University of Vermont Extension
Department of Plant and Soil Science
GROWING EXCELLENT ONIONS
Dr. Leonard Perry, Extension
University of Vermont
you’re a gardener, you may already be growing onions. If not, or
new to gardening, and you like to
use onions in cooking, consider growing your own. They don’t take
up much room, are an easy and
tough crop, and by growing your own you can get cultivars
varieties) not available at markets. There
are a few facts on onion growing which can make your onions
of just good.
you’ll need to choose which onions to grow.
Consider the color—they come in reds, yellows, and whites. Consider
the size, which often relates to
use, such as the small white pearl onions for stews or large ones
slicing. Consider if you want to eat and
use them fresh or store them, as some store much longer than
others. Of course consider taste—do you like sweet or
most important culturally is their day length requirement. Onions,
depending on cultivar, require
various amounts of light in order to form bulbs. For northern
gardens look for “long day”
onions which require at least 14 hours of light daily in summer to
up”. Or, you can choose “day neutral”
ones, for which day length doesn’t matter.
figure how you’ll start your onions.
They can be grown from seeds, plants, or “sets”. The latter are
small bulbs which you plant with
their pointed side up, tips just level with the soil surface, about
3 to 4
inches apart in a staggered spacing between rows. Contrary to what
you might think, smaller
sets are better as they are less likely to “bolt” than larger ones
stop forming bulbs prematurely). Sets are often recommended as the
also can start onions from purchased small plants, which are easy
and what many
do, but plants or sets offer you fewer choices than seeds. If
you’re starting from both sets and
plants, put them in different areas,
as the sets may be more prone to diseases.
Space plants in rows similar to sets.
the most variety is from starting plants yourself from seeds. Since
they are a long season crop, taking
over 3 months and often 4 months from sowing to harvest, it is best
seeds indoors in the north. Seeds are
short-lived, so start with fresh ones each year.
seeds in flats mid-February to mid-March-- about 8 to 10 weeks
out. Sow them just below the soil
surface in rows and, when they are about 5 to 6 inches tall, thin to
one-quarter inch apart or transplant into individual cells in
6-packs. If tops droop, cut them back to about
4-inches high. Use a heating mat to keep
soil temperatures above 65 degrees (F)—75 to 85 degrees is best.
you’re planting sets, purchased plants, or those you started
seeds, plant out about 2 to 4 weeks before the last usual frost date
area. For northern gardens, this may
mean planting out late-April to mid-May.
To avoid problems and get the best crop, don’t plant them in the
area onions or their relatives have grown the last couple years, nor
legumes (peas and beans) have recently been grown. Onions grow best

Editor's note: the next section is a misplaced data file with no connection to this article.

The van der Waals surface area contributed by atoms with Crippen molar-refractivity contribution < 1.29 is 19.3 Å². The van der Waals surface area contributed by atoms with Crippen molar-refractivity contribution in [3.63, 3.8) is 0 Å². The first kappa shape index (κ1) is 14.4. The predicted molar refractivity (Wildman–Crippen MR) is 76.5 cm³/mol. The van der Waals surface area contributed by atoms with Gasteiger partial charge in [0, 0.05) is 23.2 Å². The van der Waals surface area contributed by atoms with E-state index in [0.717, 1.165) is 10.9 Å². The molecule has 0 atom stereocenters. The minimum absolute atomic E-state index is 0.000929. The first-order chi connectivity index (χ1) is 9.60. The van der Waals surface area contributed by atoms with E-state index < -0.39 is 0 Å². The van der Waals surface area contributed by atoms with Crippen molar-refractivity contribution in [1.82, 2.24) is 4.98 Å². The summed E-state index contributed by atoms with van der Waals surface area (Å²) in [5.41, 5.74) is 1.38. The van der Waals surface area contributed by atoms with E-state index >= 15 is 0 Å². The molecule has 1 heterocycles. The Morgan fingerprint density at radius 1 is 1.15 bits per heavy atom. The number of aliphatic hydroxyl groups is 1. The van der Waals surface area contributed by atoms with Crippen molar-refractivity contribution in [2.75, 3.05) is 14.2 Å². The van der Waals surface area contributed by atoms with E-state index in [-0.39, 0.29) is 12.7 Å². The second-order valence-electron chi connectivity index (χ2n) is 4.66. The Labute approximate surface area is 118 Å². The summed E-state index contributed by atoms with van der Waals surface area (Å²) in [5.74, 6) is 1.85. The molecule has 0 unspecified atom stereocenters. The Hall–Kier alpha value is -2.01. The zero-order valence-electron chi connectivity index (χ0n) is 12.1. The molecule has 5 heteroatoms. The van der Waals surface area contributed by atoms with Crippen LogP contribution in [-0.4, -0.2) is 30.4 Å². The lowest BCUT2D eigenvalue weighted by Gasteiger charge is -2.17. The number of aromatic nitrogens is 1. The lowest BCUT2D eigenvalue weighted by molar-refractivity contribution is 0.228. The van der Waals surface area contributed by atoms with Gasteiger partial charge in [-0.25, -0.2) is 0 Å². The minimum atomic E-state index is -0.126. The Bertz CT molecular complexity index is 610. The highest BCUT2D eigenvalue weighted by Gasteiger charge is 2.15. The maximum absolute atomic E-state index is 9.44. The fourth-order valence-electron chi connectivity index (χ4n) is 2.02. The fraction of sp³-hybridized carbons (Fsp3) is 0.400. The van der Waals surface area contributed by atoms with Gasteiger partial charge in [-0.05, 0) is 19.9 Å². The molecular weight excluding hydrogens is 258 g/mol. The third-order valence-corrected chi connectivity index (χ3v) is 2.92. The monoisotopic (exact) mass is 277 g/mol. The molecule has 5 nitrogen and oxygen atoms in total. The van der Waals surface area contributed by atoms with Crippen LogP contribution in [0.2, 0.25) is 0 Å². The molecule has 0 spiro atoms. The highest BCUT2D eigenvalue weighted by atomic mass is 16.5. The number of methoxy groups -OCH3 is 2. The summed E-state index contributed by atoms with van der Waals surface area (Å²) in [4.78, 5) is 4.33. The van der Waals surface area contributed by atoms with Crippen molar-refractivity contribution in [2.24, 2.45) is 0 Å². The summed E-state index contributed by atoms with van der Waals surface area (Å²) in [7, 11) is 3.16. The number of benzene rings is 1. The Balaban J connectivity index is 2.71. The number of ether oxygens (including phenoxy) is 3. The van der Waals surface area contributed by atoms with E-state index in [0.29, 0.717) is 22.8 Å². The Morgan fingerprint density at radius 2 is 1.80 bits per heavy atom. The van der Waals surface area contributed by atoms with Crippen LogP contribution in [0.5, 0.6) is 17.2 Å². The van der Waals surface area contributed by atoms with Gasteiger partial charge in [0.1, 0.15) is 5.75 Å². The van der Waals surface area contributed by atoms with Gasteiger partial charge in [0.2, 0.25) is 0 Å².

in a well-drained, loose soil
with lots of organic matter. A sandy
loam with additional compost is ideal.
starting your own seedlings, fertilize with a half-strength
fertilizer when you
thin or transplant into cells. Then, in
late spring after you plant out, “sidedress” (apply fertilizer along
of the rows) with compost. If leaves
aren’t a dark green, you can use an organic fertilizer such as fish
once a month. A key is not to over fertilize
with nitrogen, as this will result in great leaves but small bulbs.
Onions do need sufficient potassium, or
they’ll have hard “necks” (the stem above the bulb) and bulbs won’t
onions have no problems, except for weeds and perhaps for onion
maggots. To discourage this pest, don’t plant too
early in spring, and use row covers for the first few weeks to
flies laying eggs. Plants don’t compete
well with weeds, so keep them weeded, particularly when young.
Mulching after planting with straw or grass
clippings reduces weeding.
key to an excellent crop is to keep the soil moist during the first
weeks after planting out. Then, at the
end of the season, the opposite applies.
As plants mature—no more new leaves and tops fall over—reduce
and pull soil away from the tops of the bulbs.
This encourages them to go dormant and start the drying process.
should be dormant before harvest, or the bulbs won’t store well.
The sign to harvest is when most the tops
have fallen over. Harvest when the
weather is dry, remove loose soil, then “cure” onions-- place in a
airy place, out of direct sun, for 3 weeks before storing. Then,
you can cut tops back to an inch above
the bulb, unless you want to leave them on for braiding many
together as you
often see in farmer’s markets.
bulbs cool (32 to 40 degrees F is ideal) and dry, with good air
circulation. You can do this in mesh
bags, or shallow boxes with newspaper layers between bulbs. Check
periodically to make sure they aren’t
getting soft spots or rots. Generally
the large, white, sweet onions only store for a few weeks to a
from harvest. Those with yellow or brown
skin, with hard necks and pungent flavor, store for months. Those
grown from sets tend not to store as
long as those grown from plants. Keep
stored onions away from apples and tomatoes, as these give off a gas
which makes onions sprout. Onions are
easily frozen, too. Merely peel, chop,
and loosely pack in freezer bags.